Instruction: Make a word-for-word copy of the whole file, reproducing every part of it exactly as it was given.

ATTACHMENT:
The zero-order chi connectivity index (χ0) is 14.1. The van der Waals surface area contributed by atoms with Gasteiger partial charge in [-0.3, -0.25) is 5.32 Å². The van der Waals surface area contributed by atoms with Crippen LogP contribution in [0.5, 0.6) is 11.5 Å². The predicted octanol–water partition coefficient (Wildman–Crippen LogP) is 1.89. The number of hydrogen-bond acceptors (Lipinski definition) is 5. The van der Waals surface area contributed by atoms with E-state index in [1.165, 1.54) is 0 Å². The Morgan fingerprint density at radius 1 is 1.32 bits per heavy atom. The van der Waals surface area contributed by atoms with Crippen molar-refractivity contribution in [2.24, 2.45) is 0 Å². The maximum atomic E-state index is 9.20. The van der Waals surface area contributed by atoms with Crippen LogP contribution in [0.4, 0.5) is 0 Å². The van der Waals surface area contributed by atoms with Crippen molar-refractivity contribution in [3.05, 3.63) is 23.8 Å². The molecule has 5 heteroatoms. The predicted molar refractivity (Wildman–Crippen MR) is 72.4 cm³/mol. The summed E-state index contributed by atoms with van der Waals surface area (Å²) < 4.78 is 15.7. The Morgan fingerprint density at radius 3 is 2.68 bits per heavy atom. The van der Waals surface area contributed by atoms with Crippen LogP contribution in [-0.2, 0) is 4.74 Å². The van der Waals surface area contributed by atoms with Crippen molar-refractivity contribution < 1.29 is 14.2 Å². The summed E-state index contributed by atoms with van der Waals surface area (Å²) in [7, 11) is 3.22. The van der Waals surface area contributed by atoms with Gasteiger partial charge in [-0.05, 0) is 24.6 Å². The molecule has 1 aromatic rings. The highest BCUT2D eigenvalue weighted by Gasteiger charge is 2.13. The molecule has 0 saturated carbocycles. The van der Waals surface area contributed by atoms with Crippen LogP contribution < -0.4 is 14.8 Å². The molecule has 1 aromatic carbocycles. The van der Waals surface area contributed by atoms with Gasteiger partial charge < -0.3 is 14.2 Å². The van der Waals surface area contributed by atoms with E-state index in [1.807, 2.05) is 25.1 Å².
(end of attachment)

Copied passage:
The zero-order chi connectivity index (χ0) is 14.1. The van der Waals surface area contributed by atoms with Gasteiger partial charge in [-0.3, -0.25) is 5.32 Å². The van der Waals surface area contributed by atoms with Crippen LogP contribution in [0.5, 0.6) is 11.5 Å². The predicted octanol–water partition coefficient (Wildman–Crippen LogP) is 1.89. The number of hydrogen-bond acceptors (Lipinski definition) is 5. The van der Waals surface area contributed by atoms with E-state index in [1.165, 1.54) is 0 Å². The Morgan fingerprint density at radius 1 is 1.32 bits per heavy atom. The van der Waals surface area contributed by atoms with Crippen molar-refractivity contribution in [2.24, 2.45) is 0 Å². The maximum atomic E-state index is 9.20. The van der Waals surface area contributed by atoms with Crippen LogP contribution in [0.4, 0.5) is 0 Å². The van der Waals surface area contributed by atoms with Crippen molar-refractivity contribution in [3.05, 3.63) is 23.8 Å². The molecule has 5 heteroatoms. The predicted molar refractivity (Wildman–Crippen MR) is 72.4 cm³/mol. The summed E-state index contributed by atoms with van der Waals surface area (Å²) < 4.78 is 15.7. The Morgan fingerprint density at radius 3 is 2.68 bits per heavy atom. The van der Waals surface area contributed by atoms with Crippen LogP contribution in [-0.2, 0) is 4.74 Å². The van der Waals surface area contributed by atoms with Crippen molar-refractivity contribution < 1.29 is 14.2 Å². The summed E-state index contributed by atoms with van der Waals surface area (Å²) in [7, 11) is 3.22. The van der Waals surface area contributed by atoms with Gasteiger partial charge in [-0.05, 0) is 24.6 Å². The molecule has 1 aromatic rings. The highest BCUT2D eigenvalue weighted by Gasteiger charge is 2.13. The molecule has 0 saturated carbocycles. The van der Waals surface area contributed by atoms with Crippen LogP contribution < -0.4 is 14.8 Å². The molecule has 1 aromatic carbocycles. The van der Waals surface area contributed by atoms with Gasteiger partial charge < -0.3 is 14.2 Å². The van der Waals surface area contributed by atoms with E-state index in [1.807, 2.05) is 25.1 Å².